First-ever federal rules for offshore fish farming issued

New Orleans, January 12

The first-ever federal regulations for large-scale fish farming in the ocean were issued on Monday, opening a new frontier in the harvesting of popular seafood species such as red drum, tuna and red snapper.

The new rules allow the farming of fish in federal waters of the Gulf of Mexico. The rules — in the making for years — were announced in New Orleans by the National Oceanic and Atmospheric Administration (NOAA).

NOAA Administrator Kathryn Sullivan said the Gulf rules could spur similar rules in other US waters. She said it was time for the United States to open up this new market, which she said could help the US meet its seafood demands.

Fish farming is contentious, with fishermen and environmentalists warning it could harm the marine environment and put fishermen out of work.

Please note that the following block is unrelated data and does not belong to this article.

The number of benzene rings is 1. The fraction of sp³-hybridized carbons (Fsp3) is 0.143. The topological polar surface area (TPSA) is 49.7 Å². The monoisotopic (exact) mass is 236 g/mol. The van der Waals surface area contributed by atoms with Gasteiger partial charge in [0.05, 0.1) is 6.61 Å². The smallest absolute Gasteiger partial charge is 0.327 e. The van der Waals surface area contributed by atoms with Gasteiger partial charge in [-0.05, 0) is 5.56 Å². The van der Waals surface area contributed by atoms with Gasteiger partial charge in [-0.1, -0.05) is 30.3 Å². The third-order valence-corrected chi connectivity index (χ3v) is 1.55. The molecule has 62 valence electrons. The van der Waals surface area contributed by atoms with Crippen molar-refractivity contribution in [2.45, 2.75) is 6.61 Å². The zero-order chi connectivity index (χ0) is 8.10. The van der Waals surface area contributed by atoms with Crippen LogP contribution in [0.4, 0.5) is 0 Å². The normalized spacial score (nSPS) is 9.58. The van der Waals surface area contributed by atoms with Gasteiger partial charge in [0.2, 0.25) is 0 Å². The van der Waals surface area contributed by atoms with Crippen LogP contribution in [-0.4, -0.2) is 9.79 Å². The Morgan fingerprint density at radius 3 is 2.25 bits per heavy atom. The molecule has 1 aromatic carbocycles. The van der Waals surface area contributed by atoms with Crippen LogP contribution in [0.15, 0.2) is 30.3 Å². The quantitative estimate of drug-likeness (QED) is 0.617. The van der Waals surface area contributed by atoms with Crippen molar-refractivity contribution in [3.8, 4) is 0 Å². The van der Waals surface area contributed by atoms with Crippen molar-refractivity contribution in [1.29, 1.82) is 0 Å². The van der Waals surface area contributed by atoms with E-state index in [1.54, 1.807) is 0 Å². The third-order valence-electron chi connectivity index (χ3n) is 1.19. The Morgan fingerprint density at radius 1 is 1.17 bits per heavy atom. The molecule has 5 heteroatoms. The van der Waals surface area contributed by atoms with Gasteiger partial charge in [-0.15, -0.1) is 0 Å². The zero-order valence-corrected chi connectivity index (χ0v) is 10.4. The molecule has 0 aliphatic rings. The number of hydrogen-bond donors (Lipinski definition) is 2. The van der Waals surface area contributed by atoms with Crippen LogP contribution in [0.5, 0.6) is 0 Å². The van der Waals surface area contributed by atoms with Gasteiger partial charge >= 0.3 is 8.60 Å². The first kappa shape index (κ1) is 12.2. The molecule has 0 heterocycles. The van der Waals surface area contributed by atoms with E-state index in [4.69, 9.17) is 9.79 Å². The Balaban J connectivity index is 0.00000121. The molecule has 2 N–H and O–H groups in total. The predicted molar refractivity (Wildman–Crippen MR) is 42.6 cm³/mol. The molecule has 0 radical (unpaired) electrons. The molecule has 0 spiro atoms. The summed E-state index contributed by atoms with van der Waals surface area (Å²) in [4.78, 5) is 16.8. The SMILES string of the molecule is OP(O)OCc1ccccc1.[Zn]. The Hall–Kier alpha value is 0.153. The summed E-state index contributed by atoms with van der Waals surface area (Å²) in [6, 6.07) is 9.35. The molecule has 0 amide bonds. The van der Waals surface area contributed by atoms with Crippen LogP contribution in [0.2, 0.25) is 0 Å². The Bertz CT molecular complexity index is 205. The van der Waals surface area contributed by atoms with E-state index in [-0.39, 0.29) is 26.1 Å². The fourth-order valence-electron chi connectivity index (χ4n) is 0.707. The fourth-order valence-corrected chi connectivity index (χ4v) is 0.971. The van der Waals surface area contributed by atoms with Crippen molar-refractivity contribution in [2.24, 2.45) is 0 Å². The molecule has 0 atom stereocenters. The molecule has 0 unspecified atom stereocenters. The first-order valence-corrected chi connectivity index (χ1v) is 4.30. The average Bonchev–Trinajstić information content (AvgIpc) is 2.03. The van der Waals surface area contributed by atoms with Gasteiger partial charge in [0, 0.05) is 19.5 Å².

Typically, offshore farming is done by breeding fish in large semi-submersible pens moored to the seafloor. The practice is common in many parts of the world, and Sullivan said the United States has fallen behind. About 90 per cent of the seafood consumed in the United States is imported and more than half of that is farmed, she noted.

She said expanding fish farming has numerous benefits.

“It’s good for the balance of trade, it’s good for the food security of the country,” she said. She said it could create jobs, too.

The new rules allow up to 20 fish farms to open in the Gulf and produce 64 million pounds of fish a year. The farms can start applying for 10-year permits starting in February, she said.

Sullivan said the fish farms would be kept away from sensitive habitats and fishermen would be allowed to fish near them. She envisioned little competition between the farms and fishermen.

Neil Sims, president of Ocean Stewards Institute, an offshore industry group, said the rules were ground-breaking.

He said concerns about fish farming causing environmental problems are unfounded. “The beauty of open ocean aquaculture is that you are in deep water far offshore,” he said. “It’s more akin to a Colorado cattle range than a feedlot.”

Rather than import farmed seafood, he said, the nation would be better off producing more of its own.